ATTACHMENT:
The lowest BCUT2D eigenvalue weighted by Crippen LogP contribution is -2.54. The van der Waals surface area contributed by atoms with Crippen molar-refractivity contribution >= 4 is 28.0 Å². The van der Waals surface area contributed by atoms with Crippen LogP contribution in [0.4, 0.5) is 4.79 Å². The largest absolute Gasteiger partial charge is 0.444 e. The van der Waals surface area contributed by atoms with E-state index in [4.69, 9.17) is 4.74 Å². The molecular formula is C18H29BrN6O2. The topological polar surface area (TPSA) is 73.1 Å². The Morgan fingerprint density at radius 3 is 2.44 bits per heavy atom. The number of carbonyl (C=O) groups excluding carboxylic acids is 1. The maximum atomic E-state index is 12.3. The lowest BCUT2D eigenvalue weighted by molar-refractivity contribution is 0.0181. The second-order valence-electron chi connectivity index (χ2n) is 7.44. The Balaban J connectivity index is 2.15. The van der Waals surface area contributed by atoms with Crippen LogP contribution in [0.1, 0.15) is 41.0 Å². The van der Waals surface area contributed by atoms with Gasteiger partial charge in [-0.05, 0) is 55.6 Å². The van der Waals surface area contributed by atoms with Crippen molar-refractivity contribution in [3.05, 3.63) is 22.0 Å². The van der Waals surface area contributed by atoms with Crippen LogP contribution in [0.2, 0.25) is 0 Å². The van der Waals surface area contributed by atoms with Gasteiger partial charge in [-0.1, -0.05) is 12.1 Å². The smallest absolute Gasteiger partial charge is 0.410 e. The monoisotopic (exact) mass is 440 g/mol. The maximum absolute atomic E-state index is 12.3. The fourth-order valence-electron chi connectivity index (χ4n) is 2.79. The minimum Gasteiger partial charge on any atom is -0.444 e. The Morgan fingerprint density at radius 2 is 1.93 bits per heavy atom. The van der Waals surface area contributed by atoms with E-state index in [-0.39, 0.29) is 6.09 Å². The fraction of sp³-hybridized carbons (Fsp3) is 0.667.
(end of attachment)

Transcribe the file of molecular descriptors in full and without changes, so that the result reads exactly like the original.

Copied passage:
The lowest BCUT2D eigenvalue weighted by Crippen LogP contribution is -2.54. The van der Waals surface area contributed by atoms with Crippen molar-refractivity contribution >= 4 is 28.0 Å². The van der Waals surface area contributed by atoms with Crippen LogP contribution in [0.4, 0.5) is 4.79 Å². The largest absolute Gasteiger partial charge is 0.444 e. The van der Waals surface area contributed by atoms with E-state index in [4.69, 9.17) is 4.74 Å². The molecular formula is C18H29BrN6O2. The topological polar surface area (TPSA) is 73.1 Å². The Morgan fingerprint density at radius 3 is 2.44 bits per heavy atom. The number of carbonyl (C=O) groups excluding carboxylic acids is 1. The maximum atomic E-state index is 12.3. The lowest BCUT2D eigenvalue weighted by molar-refractivity contribution is 0.0181. The second-order valence-electron chi connectivity index (χ2n) is 7.44. The Balaban J connectivity index is 2.15. The van der Waals surface area contributed by atoms with Crippen LogP contribution in [0.1, 0.15) is 41.0 Å². The van der Waals surface area contributed by atoms with Gasteiger partial charge in [-0.05, 0) is 55.6 Å². The van der Waals surface area contributed by atoms with Crippen molar-refractivity contribution in [3.05, 3.63) is 22.0 Å². The van der Waals surface area contributed by atoms with Crippen LogP contribution in [0.2, 0.25) is 0 Å². The van der Waals surface area contributed by atoms with Gasteiger partial charge in [-0.1, -0.05) is 12.1 Å². The smallest absolute Gasteiger partial charge is 0.410 e. The monoisotopic (exact) mass is 440 g/mol. The maximum absolute atomic E-state index is 12.3. The fourth-order valence-electron chi connectivity index (χ4n) is 2.79. The minimum Gasteiger partial charge on any atom is -0.444 e. The Morgan fingerprint density at radius 2 is 1.93 bits per heavy atom. The van der Waals surface area contributed by atoms with E-state index in [-0.39, 0.29) is 6.09 Å². The fraction of sp³-hybridized carbons (Fsp3) is 0.667.